Though it seems daunting and expensive to grind your own flour, in the long run it is more cost effective and nutritious to do so. Find out how!
There are many reasons to grind your own flour for baking at home. At first I thought it was too expensive, but I quickly learned that it saves a lot of money. But to be honest, it was the health benefits that won me over.
Whole grains have many nutrients available inside of them. I talk in my classes about these grains being “locked up.” The nutrients aren’t absorbed into the body until you soak or sprout your grains (ahem . . . natural yeast) which unlocks all that they have to offer.
It’s important to get the most out of those whole grains by soaking them or using a sourdough/natural yeast starter. But for now, I want to talk about the grains/flours themselves.
When commercial flours are made, they are subject to a lot of pressure, heat, and some additives to ensure the quality of the flour remains high. As soon as a grain is cracked and exposed to air, the oils inside of the bran will begin to oxidize and can quickly go rancid. Because of this fact, commercial flours remove the bran, taking with it most of the vitamins, minerals, antioxidants, and fiber.
The flour left from removing those vital parts of the grain is less likely to go bad quickly, but at a great cost. When you mill your own flour it retains all of those nutrients and it’s always fresh! The taste and smell of freshly ground flour is something you have to experience to appreciate.
Aside from nutritional value, grinding your own flour truly is more cost effective. The initial investment in a good mill will set you back, but it will make up for itself quickly. Wheat berries are much less expensive than flour, last longer (up to 30 years in storage), and take up less space. For every cup of wheat berries, you produce 1 1/2 c flour.
If you aren’t fortunate enough to be close to a local farm that will sell you wheat berries, there are a couple of options. One of my favorite sources for bulk grains online is Azure Standard. They have an amazing selection for awesome prices, and source non-GMO and organic foods that are delivered all across the country!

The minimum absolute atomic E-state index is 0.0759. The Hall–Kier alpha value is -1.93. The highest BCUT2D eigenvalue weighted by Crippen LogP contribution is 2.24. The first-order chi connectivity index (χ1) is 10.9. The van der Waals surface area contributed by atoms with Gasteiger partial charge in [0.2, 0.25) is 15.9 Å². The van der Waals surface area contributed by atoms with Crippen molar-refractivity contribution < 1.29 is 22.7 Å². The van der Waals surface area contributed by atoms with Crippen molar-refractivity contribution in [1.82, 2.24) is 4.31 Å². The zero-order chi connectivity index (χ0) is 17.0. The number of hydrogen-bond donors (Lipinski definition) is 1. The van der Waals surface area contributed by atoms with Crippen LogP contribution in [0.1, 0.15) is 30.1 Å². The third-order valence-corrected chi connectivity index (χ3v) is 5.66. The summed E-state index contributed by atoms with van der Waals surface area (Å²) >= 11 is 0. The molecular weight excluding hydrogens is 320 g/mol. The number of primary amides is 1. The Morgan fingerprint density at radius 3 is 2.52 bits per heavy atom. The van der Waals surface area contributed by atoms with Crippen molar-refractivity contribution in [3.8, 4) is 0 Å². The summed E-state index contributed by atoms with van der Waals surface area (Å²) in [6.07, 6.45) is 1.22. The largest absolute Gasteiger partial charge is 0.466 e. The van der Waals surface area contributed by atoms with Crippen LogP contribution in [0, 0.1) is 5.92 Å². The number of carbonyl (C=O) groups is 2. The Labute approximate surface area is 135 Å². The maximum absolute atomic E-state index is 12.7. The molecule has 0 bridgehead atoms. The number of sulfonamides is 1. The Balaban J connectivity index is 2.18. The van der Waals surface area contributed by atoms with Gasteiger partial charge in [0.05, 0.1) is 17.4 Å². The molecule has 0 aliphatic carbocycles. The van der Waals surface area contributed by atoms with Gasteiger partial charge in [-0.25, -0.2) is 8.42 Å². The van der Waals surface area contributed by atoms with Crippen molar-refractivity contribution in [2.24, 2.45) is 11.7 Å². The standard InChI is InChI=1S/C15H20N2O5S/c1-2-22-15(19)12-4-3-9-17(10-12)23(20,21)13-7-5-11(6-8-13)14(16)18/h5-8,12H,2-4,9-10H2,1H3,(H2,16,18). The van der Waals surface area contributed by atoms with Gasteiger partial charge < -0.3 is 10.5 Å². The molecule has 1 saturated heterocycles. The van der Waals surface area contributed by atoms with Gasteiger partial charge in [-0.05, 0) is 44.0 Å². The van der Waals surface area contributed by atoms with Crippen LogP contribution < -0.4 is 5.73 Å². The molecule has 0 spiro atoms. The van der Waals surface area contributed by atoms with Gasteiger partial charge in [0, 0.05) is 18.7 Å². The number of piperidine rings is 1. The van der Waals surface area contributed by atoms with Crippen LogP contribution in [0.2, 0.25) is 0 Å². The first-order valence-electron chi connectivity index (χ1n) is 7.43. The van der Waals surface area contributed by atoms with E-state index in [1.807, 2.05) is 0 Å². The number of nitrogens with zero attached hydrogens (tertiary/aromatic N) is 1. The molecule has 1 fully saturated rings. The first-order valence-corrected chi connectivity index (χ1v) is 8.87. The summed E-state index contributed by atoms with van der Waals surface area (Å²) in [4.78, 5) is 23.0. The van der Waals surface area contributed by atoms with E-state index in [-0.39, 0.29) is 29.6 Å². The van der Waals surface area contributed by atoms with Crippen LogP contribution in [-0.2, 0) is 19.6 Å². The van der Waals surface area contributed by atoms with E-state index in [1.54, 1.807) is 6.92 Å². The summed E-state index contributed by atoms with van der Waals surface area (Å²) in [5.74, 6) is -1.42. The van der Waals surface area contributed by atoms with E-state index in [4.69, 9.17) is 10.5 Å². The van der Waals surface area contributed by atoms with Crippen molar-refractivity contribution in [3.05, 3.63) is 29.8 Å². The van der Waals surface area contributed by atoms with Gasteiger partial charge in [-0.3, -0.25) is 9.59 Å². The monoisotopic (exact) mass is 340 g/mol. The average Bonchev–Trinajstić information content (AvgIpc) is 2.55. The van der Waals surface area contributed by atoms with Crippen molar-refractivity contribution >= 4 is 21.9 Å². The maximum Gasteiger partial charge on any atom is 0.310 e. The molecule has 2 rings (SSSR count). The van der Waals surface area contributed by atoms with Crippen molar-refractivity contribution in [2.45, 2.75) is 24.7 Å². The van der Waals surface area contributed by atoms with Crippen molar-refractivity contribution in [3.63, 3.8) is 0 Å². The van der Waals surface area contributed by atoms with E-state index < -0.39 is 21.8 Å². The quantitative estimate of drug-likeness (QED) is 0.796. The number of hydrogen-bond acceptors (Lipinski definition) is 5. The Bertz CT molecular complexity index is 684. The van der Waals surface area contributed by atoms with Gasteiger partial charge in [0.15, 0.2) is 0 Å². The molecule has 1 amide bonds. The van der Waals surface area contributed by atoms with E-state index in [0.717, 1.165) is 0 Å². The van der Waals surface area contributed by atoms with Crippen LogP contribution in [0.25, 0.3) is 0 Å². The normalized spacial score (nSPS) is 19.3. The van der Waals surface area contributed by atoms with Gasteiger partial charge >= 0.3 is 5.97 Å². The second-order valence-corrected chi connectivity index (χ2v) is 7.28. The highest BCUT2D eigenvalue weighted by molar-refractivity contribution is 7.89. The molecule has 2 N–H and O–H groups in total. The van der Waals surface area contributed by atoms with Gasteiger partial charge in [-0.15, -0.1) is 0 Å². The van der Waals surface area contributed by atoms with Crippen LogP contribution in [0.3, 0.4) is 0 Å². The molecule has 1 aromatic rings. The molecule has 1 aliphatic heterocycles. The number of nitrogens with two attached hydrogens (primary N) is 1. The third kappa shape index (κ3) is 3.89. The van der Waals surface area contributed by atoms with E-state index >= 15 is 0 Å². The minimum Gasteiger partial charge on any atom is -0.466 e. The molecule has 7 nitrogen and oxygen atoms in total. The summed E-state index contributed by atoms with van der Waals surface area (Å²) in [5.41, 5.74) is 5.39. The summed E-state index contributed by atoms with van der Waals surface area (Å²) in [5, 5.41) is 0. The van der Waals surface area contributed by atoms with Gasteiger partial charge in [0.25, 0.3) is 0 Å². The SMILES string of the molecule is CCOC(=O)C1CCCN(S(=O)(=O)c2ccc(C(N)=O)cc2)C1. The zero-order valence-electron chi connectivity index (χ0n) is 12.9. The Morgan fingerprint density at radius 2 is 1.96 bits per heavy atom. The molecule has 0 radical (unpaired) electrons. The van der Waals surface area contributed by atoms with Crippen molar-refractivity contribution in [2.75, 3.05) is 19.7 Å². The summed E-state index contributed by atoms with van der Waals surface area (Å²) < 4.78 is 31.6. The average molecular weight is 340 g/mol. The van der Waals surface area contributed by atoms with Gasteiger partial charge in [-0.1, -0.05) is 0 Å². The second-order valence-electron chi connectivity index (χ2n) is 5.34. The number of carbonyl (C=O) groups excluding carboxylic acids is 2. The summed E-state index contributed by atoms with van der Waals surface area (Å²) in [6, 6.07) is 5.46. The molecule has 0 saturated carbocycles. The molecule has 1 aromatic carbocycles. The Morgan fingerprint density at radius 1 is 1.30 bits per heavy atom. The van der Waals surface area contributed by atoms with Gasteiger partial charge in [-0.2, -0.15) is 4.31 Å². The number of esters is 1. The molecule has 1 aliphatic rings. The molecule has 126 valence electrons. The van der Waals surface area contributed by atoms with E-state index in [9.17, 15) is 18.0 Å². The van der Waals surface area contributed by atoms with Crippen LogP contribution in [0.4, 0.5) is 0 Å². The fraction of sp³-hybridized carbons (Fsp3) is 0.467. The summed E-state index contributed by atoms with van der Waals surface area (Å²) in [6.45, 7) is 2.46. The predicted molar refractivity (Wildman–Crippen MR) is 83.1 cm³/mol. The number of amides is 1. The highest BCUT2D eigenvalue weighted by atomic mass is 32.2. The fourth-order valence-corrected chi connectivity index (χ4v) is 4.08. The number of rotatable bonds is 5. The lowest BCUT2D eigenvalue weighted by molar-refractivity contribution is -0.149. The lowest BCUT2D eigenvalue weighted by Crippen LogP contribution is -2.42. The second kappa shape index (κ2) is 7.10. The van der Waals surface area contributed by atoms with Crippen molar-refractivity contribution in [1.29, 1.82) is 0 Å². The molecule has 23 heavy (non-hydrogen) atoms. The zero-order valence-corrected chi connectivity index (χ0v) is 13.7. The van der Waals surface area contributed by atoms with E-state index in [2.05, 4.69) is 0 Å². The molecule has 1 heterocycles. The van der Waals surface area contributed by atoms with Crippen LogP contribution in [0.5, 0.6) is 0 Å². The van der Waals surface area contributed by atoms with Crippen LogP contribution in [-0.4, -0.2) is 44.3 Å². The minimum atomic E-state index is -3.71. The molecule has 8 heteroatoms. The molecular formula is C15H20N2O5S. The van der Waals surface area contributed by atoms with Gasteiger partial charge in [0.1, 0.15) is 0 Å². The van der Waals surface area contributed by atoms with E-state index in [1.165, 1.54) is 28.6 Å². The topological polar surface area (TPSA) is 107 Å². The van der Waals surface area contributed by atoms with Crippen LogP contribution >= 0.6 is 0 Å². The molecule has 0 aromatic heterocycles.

You can also find bulk organic and non-gmo grains of all kinds at Pleasant Hill Grain. They carry a wide selection. I love that they have dent corn (what is used for cornmeal) as well as popcorn, which I am picky about, and it’s hard to find the good stuff in a grocery store.
I recently received a Komo Classic Electric Grain Mill from Pleasant Hill Grain. For the past couple of years I have been using an old mill that my sister-in-law gave me and it was great. But we had to store it in the shop at our farm due to its size and the mess it created!
The first time I used the Komo Mill I was swooning! It’s incredibly simple to use – turn it on, add your grain to the beautiful wooden hopper, and adjust the coarseness of your flour! It isn’t as loud as I was expecting either, which was a nice surprise.
I love how fresh flour is warm and smells sweet. This mill allows me to grind flour quickly any time I want to make bread or feed my starter, or to grind a bit more to store in the freezer. It fits in my cupboard or sits on top because it’s so gorgeous that I want to look at it constantly!
In reality, I am drawn to the simplicity and beauty of this machine. It’s well thought-out, does the job wonderfully, and will last me a very long time.
My kids are loving their new job of helping me grind our wheat. I can’t keep their little fingers out of that warm flour coming straight from the mill – they love the taste!
I will be going into more depth about grains over the next couple of months and I can’t wait to experiment with grinding my own cornmeal for cornbread this fall!
What type of grain would you like to learn more about? Leave a comment below!